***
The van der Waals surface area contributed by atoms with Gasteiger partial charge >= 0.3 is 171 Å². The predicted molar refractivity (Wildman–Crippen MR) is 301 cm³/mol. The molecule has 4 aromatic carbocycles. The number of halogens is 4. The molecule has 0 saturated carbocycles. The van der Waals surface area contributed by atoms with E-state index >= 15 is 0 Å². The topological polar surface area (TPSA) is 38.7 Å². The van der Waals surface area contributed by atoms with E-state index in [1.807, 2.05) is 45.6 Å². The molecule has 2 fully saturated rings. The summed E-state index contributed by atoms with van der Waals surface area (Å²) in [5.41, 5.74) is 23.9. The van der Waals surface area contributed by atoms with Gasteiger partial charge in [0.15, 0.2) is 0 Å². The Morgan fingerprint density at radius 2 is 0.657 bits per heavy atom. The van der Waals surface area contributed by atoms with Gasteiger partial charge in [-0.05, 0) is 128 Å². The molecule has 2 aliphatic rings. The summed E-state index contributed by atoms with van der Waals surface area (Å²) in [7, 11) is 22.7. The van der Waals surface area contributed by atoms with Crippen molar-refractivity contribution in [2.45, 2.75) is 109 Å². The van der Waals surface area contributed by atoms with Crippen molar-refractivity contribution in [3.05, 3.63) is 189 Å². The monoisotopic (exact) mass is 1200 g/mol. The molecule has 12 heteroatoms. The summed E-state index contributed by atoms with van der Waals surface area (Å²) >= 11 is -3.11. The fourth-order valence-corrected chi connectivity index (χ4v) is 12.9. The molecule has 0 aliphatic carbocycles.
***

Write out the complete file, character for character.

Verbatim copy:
The van der Waals surface area contributed by atoms with Gasteiger partial charge >= 0.3 is 171 Å². The predicted molar refractivity (Wildman–Crippen MR) is 301 cm³/mol. The molecule has 4 aromatic carbocycles. The number of halogens is 4. The molecule has 0 saturated carbocycles. The van der Waals surface area contributed by atoms with E-state index >= 15 is 0 Å². The topological polar surface area (TPSA) is 38.7 Å². The van der Waals surface area contributed by atoms with E-state index in [1.807, 2.05) is 45.6 Å². The molecule has 2 fully saturated rings. The summed E-state index contributed by atoms with van der Waals surface area (Å²) in [5.41, 5.74) is 23.9. The van der Waals surface area contributed by atoms with Gasteiger partial charge in [0.15, 0.2) is 0 Å². The Morgan fingerprint density at radius 2 is 0.657 bits per heavy atom. The van der Waals surface area contributed by atoms with Gasteiger partial charge in [-0.05, 0) is 128 Å². The molecule has 2 aliphatic rings. The summed E-state index contributed by atoms with van der Waals surface area (Å²) in [7, 11) is 22.7. The van der Waals surface area contributed by atoms with Crippen molar-refractivity contribution in [2.45, 2.75) is 109 Å². The van der Waals surface area contributed by atoms with Crippen molar-refractivity contribution in [3.05, 3.63) is 189 Å². The monoisotopic (exact) mass is 1200 g/mol. The molecule has 12 heteroatoms. The summed E-state index contributed by atoms with van der Waals surface area (Å²) >= 11 is -3.11. The fourth-order valence-corrected chi connectivity index (χ4v) is 12.9. The molecule has 0 aliphatic carbocycles.